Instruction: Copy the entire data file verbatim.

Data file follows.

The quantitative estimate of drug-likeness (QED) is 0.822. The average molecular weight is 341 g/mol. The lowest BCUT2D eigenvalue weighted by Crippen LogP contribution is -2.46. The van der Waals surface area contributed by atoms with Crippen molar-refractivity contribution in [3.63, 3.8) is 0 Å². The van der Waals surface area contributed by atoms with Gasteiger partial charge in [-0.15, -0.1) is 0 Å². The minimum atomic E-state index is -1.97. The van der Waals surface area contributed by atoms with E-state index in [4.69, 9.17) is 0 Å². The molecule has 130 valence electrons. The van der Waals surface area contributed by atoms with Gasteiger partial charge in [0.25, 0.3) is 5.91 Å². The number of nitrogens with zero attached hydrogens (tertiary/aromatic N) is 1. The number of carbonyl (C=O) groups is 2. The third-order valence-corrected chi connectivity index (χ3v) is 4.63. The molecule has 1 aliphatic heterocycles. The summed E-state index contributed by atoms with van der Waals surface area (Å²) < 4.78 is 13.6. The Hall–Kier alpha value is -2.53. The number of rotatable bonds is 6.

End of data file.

The quantitative estimate of drug-likeness (QED) is 0.822. The average molecular weight is 341 g/mol. The lowest BCUT2D eigenvalue weighted by Crippen LogP contribution is -2.46. The van der Waals surface area contributed by atoms with Crippen molar-refractivity contribution in [3.63, 3.8) is 0 Å². The van der Waals surface area contributed by atoms with Gasteiger partial charge in [-0.15, -0.1) is 0 Å². The minimum atomic E-state index is -1.97. The van der Waals surface area contributed by atoms with E-state index in [4.69, 9.17) is 0 Å². The molecule has 130 valence electrons. The van der Waals surface area contributed by atoms with Gasteiger partial charge in [0.25, 0.3) is 5.91 Å². The number of nitrogens with zero attached hydrogens (tertiary/aromatic N) is 1. The number of carbonyl (C=O) groups is 2. The third-order valence-corrected chi connectivity index (χ3v) is 4.63. The molecule has 1 aliphatic heterocycles. The summed E-state index contributed by atoms with van der Waals surface area (Å²) < 4.78 is 13.6. The Hall–Kier alpha value is -2.53. The number of rotatable bonds is 6.